Eric Rhoads 26:28
And the mode while and certainly when you see see what wioth did, to realize the medium that he used just, I mean to pull off what he pulled off with watercolor just amazed.

Douglas Fryer 26:41
It’s, it’s phenomenal. You know, and you mentioned mood. And he actually said that about his work that it wasn’t so much like this faithful rendering of the place, but but his work was more about the mood. Yeah, but I would say that, that Andrew Wyeth was a was a really big influence on me, is his landscapes. His it interiors were just amazing. His his figures. You know, every everything about it is it just struck a chord in me.

Eric Rhoads 27:22
One thing that I think is interesting, though, is that, you know, Wyeth was a pretty tight painter. And yet, you’ve become very abstracted who influenced your, your sense of abstract painting?

Douglas Fryer 27:38
Well, you know, he, he was he was tight. When he wanted to be tight, and he was abstract when he wanted to be abstract. He had, it wasn’t just, I mean, he had all the facets, but as far as as far as abstraction of, of, of reality. You know, I would, I would say that, you know, Whistler was was a really big influence on me, especially his his paintings of the water and the ocean. day God was a wonderful, abstract artist as well. But I would say that, that day God in college was probably my, my biggest influence as far as the abstraction of, of the form or of the subject into into form. So I, I think I probably emulated de Gaulle as much as anybody in his in his drawing and his and in his breakup of space. That the painting of the the laundress I think it’s in a mat that is just, I think one of the most beautiful paintings in the world. It’s, it just contains the whole universe and that painting to me.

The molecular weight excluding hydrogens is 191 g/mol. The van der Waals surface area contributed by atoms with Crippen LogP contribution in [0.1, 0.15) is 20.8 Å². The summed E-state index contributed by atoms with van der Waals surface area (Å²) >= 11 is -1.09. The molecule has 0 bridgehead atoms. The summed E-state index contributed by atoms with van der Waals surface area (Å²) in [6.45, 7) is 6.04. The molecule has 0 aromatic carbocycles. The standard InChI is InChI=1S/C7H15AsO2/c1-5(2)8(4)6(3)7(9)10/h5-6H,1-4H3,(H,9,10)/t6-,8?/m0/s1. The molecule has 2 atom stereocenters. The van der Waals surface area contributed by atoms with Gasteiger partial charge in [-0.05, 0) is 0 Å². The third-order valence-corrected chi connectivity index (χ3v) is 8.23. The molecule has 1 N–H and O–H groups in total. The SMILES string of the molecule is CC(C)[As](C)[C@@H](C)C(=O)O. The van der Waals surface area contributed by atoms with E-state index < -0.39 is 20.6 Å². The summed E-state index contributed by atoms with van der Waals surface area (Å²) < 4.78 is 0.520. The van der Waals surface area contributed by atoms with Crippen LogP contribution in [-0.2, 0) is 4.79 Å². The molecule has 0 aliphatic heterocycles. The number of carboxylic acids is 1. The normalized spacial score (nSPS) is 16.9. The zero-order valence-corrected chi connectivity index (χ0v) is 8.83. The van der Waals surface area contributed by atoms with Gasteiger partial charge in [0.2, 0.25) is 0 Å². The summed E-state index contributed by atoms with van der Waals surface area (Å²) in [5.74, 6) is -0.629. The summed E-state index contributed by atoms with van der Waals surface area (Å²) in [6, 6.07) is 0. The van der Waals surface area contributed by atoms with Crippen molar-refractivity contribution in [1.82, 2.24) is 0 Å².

Eric Rhoads 29:30
So, so I want to kind of move move to the next level on this. You had some, some painters who kind of influenced your whole plein air thing that also combined into the abstract that we’re, you know, kind of from the 1920s and 1930s who specifically influenced that for you?

Douglas Fryer 29:56
Well, I, I would say, you know, starts would have to be the biggest influence on you know, plein air work. The the ability that he had to distill a scene to pattern odd way, but to be able to suggest the complexity of nature and, and read and rely on the movement of materials as he was translating from his observation, I think, certainly he had to have been, you know, the biggest influence on me as well as 1000s of others. The you know, the, the the work, the work that he did in both the figure and environments just can’t be equal. Yeah, um, so I would say that, you know, if if I were out plein air painting, and I was trying to find inspiration from someone in the past, it would be sergeant,

Eric Rhoads 31:30
I understand that you really liked Carlson as well as that, right.

Douglas Fryer 31:33